Integrating Business Planning and Estate Planning for Entrepreneurs
For many small business owners, the lines between business assets and personal finances can be easy to blur, sometimes with highly unfortunate results. If you don't keep business and personal assets and liabilities strictly separate through proper organization and registration, personal assets can be reached to satisfy contract, tort or tax liabilities of the business.
Contact the Salt Lake City business formation attorneys at Alder & Robb, P.C., for a free consultation about your options for shielding personal assets from business liabilities. We can also show you how estate planning tools can strengthen your business and protect its smooth operation.UTAH BUSINESS ENTITY SELECTION LAWYERS: CALL 801-463-2600
The first step is to choose the form under which you want to organize and operate your enterprise. Business entity selection decisions should be guided by several factors: your management style, the composition of your equity group if you're not going it alone, the importance of tax considerations in your situation, your level of capitalization, the nature of the risks you're assuming, and your goals for future growth.
These factors will affect your choice from among S corporation, C corporation, sole proprietorship, general partnership or limited liability company (LLC). In certain industries, such as real estate, it makes sense to plan for multiple corporations or LLCs to shelter important assets from the risks that other assets might be exposed to.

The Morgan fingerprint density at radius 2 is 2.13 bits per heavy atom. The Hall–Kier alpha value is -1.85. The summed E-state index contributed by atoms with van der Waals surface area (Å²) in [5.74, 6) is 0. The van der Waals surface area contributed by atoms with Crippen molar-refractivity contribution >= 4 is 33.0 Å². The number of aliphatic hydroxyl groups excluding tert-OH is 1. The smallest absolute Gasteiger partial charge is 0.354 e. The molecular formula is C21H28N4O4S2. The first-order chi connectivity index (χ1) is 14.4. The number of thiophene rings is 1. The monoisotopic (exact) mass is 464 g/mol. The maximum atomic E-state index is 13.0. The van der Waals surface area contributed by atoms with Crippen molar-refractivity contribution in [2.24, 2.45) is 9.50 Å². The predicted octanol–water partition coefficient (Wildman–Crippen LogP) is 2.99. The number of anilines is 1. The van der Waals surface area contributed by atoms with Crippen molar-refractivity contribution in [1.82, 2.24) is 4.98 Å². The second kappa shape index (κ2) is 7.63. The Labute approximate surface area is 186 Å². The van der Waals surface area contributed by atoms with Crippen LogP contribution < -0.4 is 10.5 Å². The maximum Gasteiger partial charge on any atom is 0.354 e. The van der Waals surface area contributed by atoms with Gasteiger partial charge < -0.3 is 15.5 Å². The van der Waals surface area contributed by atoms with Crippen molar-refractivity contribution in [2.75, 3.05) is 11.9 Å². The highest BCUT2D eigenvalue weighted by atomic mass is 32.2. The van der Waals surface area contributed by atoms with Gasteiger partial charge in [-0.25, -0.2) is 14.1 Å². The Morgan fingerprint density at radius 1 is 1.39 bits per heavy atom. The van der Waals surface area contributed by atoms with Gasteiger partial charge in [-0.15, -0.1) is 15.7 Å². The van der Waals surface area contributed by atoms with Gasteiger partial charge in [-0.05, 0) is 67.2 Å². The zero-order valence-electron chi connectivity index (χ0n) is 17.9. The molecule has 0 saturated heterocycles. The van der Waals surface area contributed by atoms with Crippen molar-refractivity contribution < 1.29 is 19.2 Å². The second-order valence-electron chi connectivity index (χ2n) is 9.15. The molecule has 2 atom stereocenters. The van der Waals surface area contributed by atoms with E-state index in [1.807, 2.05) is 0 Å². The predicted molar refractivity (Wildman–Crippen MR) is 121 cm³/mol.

Our attorneys can then help you document the basic agreements that will add substance and protection to your basic organizational structure. These can include operating agreements, shareholder agreements, buy-sell agreements, key person insurance, or even prenuptial or postnuptial agreements to insulate business assets from division in a divorce settlement.
For family-operated businesses, a combination of business formation documents and estate planning tools can define management or ownership succession within a family, or trigger sale or buyout options under certain defined circumstances. A family business trust can keep operations proceeding smoothly within a family upon the death of a founding proprietor, which can be especially important for a family farm or ranch.
Our attorneys also advise families about such assets as recreational property or family cabins that can otherwise generate problems after the death of a parent. We can work with you to help define your interests and your goals, which can then be expressed in an enforceable agreement.